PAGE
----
It is easy to become intoxicated. Some of the people that work for us try to read our minds so that they can give us what we want without being asked or told. We compare them — to their benefits — to others, who don’t read our minds as well. They become our “favorites.” On the other hand, we may get annoyed when someone disagrees with us, especially if it happens more than once. Maybe we become so frustrated that we take actions that diminish their career prospects. Maybe we even try to get them out of the organization. Others notice this. To survive, they avoid disagreeing with us. After a while, no one disagrees anymore. Now, we have to make all the important decisions ourselves. Now our organization’s decisions are limited by the quality of our personal decisions, itself determined by the limits of our intelligence and information, plus — if and when we choose to listen to them — the inputs of our favorites. This might work out, if we knew all the answers to everything, if we were gods…or Steve Jobs.
But what about the ones who have stopped trying to contribute, since we don’t respect them enough to listen to them, or who fear our ire in the event that they disagree with us? Do they lose sight of the “cathedral” we’re supposed to be building? Do they default to just “laying bricks for a paycheck”? Do they stop at an AM/PM on the way home from work, buy a lotto ticket, and offer up a silent prayer that it hits?
For those who become intoxicated with the elixir of power — the present author has himself been inebriated with this elixir once or twice — most of these effects occur in increments, over time, and are barely visible. Like the frog that will sit in a pan of water and, if the heat is raised ever so gradually, allow itself to be boiled, we can become intoxicated, ever so gradually, by the elixir of power, as other people vie for our good offices, anticipate our wishes, and grease the skids for us. In time, we become in many ways the opposite of what we say we should be. Who cannot recite the platitudes of contemporary leadership theory, which is all about “empowerment”? And yet here we are: We began with the ideal of being “leaders,” and ended up being ordinary “bosses,” with a few favorites, while the rest of our people are reduced to the status of “factors of production.” We create as an inevitable output the disengagement of some, if not most of our people, probably with the adverse effects noted in the Gallup reports.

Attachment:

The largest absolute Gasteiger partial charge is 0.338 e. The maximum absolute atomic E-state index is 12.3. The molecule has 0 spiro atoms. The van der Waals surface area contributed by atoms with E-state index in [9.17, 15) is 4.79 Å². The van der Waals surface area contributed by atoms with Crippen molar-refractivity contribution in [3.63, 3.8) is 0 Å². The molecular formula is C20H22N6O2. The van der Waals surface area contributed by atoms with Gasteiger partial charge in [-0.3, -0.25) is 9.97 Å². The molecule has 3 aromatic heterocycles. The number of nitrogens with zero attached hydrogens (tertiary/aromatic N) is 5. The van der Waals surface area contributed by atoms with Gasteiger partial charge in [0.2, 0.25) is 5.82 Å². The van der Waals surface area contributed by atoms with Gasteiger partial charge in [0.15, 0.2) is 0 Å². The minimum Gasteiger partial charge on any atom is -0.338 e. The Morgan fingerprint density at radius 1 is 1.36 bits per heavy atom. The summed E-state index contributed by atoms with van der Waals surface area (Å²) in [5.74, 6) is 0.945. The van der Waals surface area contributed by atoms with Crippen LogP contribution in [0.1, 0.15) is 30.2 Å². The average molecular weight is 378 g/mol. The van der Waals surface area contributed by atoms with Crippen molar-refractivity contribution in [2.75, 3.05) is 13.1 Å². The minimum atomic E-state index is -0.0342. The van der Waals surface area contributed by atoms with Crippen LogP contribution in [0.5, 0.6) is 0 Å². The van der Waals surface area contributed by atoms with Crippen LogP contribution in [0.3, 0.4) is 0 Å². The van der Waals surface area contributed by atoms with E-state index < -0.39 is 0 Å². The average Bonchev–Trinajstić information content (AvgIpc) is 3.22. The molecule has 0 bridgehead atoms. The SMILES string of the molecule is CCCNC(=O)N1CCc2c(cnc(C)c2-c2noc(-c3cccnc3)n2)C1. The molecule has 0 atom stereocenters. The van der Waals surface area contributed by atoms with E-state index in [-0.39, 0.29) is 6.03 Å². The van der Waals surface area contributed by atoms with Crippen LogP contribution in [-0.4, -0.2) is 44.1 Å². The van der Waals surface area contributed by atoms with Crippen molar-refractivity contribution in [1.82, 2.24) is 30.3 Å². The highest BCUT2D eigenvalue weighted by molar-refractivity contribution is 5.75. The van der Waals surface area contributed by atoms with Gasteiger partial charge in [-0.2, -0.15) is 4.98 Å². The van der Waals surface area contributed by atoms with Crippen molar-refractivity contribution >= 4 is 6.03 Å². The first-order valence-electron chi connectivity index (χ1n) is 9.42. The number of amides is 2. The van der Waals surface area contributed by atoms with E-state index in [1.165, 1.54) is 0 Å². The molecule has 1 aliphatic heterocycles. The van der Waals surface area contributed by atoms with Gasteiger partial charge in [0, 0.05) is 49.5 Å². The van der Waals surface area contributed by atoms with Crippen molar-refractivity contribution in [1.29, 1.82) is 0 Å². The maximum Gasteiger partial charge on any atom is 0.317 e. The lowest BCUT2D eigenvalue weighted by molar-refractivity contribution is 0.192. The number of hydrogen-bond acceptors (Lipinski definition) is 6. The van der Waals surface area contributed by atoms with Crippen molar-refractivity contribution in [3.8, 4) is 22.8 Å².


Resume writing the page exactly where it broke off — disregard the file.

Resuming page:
Like the boiled frog, we probably did not realize that this was happening. For those of us who care about it, what can be done? Edgar Schein, Professor Emeritus at MIT’s Sloan School of Management, wrote a short little book (Schein 2013), the guidance of which is embedded in its title: Humble Inquiry: The Gentle Art of Asking Instead of Telling. Here is a summary of that guidance:
- Never stop asking questions
- Listen to the answers when given
- Never show anger when people disagree with you
- Embrace humility.
To this wisdom, another principle should be added. This writer knows from direct correspondence with Dr. Schein that he would agree with it: People should participate, up to their levels of competency, in deciding the best way to do their work, in order to accomplish the organization’s objectives. The people who make the “last turn of the screw” before your product goes out to the customer are not just “factors of production.” They are people — presumably competent people — who know how to do their jobs. Further, the relationship between your company and the customer is ultimately determined by how these people — typically at the bottom of your “pyramid” — make that “last turn of the screw.” If you empower them, they will be committed to the customer by way of caring about the quality and the cost of the product you’re selling.
So, you might begin by assuming they are competent. You might also begin by assuming that they are not out to steal their paychecks. If they aren’t already aware of how their work connects to the “big picture,” educate them. If they don’t agree with your premises, listen to their reasons for that, and then educate and persuade them, if you can. Once you have secured an agreement with them and have agreed on the objectives of your work group, let them decide the best way to accomplish them. That is, “empower” them. If you don’t, it will cost you. If you do, their efforts will make you look good.
In case they turn out to be inclined to “steal their paychecks,” after this is revealed by their not accepting your generous gambit to include them as just described, then you should probably “put them on a program.” If they don’t respond well to that…well, you know what to do. But in this writer’s experience, such folks are a minority of the workforce. If you assume that everyone is like this, you may wind up disengaging otherwise good workers. You will transform them into folks who see their work as “laying bricks for a paycheck,” until they find more congenial climes, outside your organization.
It is easy to become addicted to the elixir of power, our human egos being what they are. The best assurance that we will resist the temptation to partake of this toxic elixir is to select a different beverage — the sweet nectar of humility. Consider this.
Written by J. Richard Johnson, PhD, Professor Of Management at California Institute of Advanced Management
Gallup, Inc. 2013. State of the American workplace. Gallup.com.
Gallup, Inc. 2017. State of the American workplace. Gallup.com.
Sacks, H., Schegloff, E. A., & Jefferson, G. (1974). A simplest systematics for the organization of turn-taking for conversation. Language, 50: 696–735.
Schein, Edgar. 2013. Humble inquiry: The gentle art of asking instead of telling. San Francisco: Berrett-Koehler Publishers, Inc.